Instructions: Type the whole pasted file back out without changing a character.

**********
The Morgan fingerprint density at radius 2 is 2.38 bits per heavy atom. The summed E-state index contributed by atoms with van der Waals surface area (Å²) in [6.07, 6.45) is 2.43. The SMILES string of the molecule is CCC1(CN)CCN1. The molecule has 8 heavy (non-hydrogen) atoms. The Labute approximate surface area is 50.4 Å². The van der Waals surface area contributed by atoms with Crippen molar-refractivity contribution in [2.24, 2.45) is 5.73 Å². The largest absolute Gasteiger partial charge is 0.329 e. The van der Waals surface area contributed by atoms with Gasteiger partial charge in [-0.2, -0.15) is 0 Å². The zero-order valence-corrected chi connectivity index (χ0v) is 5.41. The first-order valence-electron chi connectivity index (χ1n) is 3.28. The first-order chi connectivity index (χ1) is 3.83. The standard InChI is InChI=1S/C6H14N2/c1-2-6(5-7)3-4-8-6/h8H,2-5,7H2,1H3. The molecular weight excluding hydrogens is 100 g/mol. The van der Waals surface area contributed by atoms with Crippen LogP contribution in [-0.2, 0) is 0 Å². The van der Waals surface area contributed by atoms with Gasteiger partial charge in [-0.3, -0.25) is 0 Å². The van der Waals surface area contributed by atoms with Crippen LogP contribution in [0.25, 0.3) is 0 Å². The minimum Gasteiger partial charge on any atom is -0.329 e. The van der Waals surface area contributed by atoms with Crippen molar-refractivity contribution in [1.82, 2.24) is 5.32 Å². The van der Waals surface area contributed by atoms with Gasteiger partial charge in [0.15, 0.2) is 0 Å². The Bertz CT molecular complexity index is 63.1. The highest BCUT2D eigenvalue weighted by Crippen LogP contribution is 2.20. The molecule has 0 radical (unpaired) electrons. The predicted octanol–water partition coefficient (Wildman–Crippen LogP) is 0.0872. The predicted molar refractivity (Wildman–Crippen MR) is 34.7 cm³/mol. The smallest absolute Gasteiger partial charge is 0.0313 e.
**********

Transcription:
The Morgan fingerprint density at radius 2 is 2.38 bits per heavy atom. The summed E-state index contributed by atoms with van der Waals surface area (Å²) in [6.07, 6.45) is 2.43. The SMILES string of the molecule is CCC1(CN)CCN1. The molecule has 8 heavy (non-hydrogen) atoms. The Labute approximate surface area is 50.4 Å². The van der Waals surface area contributed by atoms with Crippen molar-refractivity contribution in [2.24, 2.45) is 5.73 Å². The largest absolute Gasteiger partial charge is 0.329 e. The van der Waals surface area contributed by atoms with Gasteiger partial charge in [-0.2, -0.15) is 0 Å². The zero-order valence-corrected chi connectivity index (χ0v) is 5.41. The first-order valence-electron chi connectivity index (χ1n) is 3.28. The first-order chi connectivity index (χ1) is 3.83. The standard InChI is InChI=1S/C6H14N2/c1-2-6(5-7)3-4-8-6/h8H,2-5,7H2,1H3. The molecular weight excluding hydrogens is 100 g/mol. The van der Waals surface area contributed by atoms with Crippen LogP contribution in [-0.2, 0) is 0 Å². The van der Waals surface area contributed by atoms with Gasteiger partial charge in [-0.3, -0.25) is 0 Å². The van der Waals surface area contributed by atoms with Crippen LogP contribution in [0.25, 0.3) is 0 Å². The minimum Gasteiger partial charge on any atom is -0.329 e. The van der Waals surface area contributed by atoms with Crippen molar-refractivity contribution in [1.82, 2.24) is 5.32 Å². The van der Waals surface area contributed by atoms with Gasteiger partial charge in [0.15, 0.2) is 0 Å². The Bertz CT molecular complexity index is 63.1. The highest BCUT2D eigenvalue weighted by Crippen LogP contribution is 2.20. The molecule has 0 radical (unpaired) electrons. The predicted octanol–water partition coefficient (Wildman–Crippen LogP) is 0.0872. The predicted molar refractivity (Wildman–Crippen MR) is 34.7 cm³/mol. The smallest absolute Gasteiger partial charge is 0.0313 e.